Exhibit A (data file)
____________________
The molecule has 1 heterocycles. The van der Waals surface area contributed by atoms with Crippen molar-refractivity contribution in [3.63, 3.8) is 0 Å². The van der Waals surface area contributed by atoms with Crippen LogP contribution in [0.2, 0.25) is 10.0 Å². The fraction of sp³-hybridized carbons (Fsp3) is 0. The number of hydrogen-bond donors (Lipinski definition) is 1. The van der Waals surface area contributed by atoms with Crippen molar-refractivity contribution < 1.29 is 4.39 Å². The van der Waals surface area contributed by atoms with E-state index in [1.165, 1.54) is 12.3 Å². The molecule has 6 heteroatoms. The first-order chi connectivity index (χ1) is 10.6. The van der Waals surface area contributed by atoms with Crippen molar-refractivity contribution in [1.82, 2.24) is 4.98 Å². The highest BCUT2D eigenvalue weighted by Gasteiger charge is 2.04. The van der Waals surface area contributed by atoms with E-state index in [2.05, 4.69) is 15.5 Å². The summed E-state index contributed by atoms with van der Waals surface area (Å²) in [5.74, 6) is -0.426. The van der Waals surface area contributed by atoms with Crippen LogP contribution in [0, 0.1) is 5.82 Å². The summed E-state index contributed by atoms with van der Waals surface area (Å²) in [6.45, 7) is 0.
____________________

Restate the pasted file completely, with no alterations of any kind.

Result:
The molecule has 1 heterocycles. The van der Waals surface area contributed by atoms with Crippen molar-refractivity contribution in [3.63, 3.8) is 0 Å². The van der Waals surface area contributed by atoms with Crippen LogP contribution in [0.2, 0.25) is 10.0 Å². The fraction of sp³-hybridized carbons (Fsp3) is 0. The number of hydrogen-bond donors (Lipinski definition) is 1. The van der Waals surface area contributed by atoms with Crippen molar-refractivity contribution < 1.29 is 4.39 Å². The van der Waals surface area contributed by atoms with E-state index in [1.165, 1.54) is 12.3 Å². The molecule has 6 heteroatoms. The first-order chi connectivity index (χ1) is 10.6. The van der Waals surface area contributed by atoms with Crippen molar-refractivity contribution in [1.82, 2.24) is 4.98 Å². The highest BCUT2D eigenvalue weighted by Gasteiger charge is 2.04. The van der Waals surface area contributed by atoms with E-state index in [2.05, 4.69) is 15.5 Å². The summed E-state index contributed by atoms with van der Waals surface area (Å²) in [5.74, 6) is -0.426. The van der Waals surface area contributed by atoms with Crippen LogP contribution in [0, 0.1) is 5.82 Å². The summed E-state index contributed by atoms with van der Waals surface area (Å²) in [6.45, 7) is 0.